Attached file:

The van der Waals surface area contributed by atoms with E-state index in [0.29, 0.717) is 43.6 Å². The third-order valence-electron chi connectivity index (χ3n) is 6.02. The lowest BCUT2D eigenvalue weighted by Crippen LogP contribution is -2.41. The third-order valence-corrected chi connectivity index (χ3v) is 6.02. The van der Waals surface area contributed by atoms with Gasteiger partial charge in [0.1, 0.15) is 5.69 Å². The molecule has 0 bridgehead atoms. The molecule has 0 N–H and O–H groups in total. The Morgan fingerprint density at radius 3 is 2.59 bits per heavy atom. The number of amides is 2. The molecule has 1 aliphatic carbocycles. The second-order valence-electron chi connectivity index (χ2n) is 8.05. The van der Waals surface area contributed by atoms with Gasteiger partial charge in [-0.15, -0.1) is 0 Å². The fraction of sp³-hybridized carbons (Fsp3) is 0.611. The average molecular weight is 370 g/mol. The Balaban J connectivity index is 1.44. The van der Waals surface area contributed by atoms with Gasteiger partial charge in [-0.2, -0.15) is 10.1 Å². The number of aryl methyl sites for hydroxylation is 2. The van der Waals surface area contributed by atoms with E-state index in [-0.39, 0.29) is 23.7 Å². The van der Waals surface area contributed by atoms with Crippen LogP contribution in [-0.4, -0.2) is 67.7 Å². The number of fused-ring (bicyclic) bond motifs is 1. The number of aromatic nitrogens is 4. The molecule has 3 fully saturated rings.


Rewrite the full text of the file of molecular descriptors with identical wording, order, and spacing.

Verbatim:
The van der Waals surface area contributed by atoms with E-state index in [0.29, 0.717) is 43.6 Å². The third-order valence-electron chi connectivity index (χ3n) is 6.02. The lowest BCUT2D eigenvalue weighted by Crippen LogP contribution is -2.41. The third-order valence-corrected chi connectivity index (χ3v) is 6.02. The van der Waals surface area contributed by atoms with Gasteiger partial charge in [0.1, 0.15) is 5.69 Å². The molecule has 0 bridgehead atoms. The molecule has 0 N–H and O–H groups in total. The Morgan fingerprint density at radius 3 is 2.59 bits per heavy atom. The number of amides is 2. The molecule has 1 aliphatic carbocycles. The second-order valence-electron chi connectivity index (χ2n) is 8.05. The van der Waals surface area contributed by atoms with Gasteiger partial charge in [-0.15, -0.1) is 0 Å². The fraction of sp³-hybridized carbons (Fsp3) is 0.611. The average molecular weight is 370 g/mol. The Balaban J connectivity index is 1.44. The van der Waals surface area contributed by atoms with Gasteiger partial charge in [-0.2, -0.15) is 10.1 Å². The number of aryl methyl sites for hydroxylation is 2. The van der Waals surface area contributed by atoms with E-state index in [-0.39, 0.29) is 23.7 Å². The van der Waals surface area contributed by atoms with Crippen LogP contribution in [-0.4, -0.2) is 67.7 Å². The number of fused-ring (bicyclic) bond motifs is 1. The number of aromatic nitrogens is 4. The molecule has 3 fully saturated rings.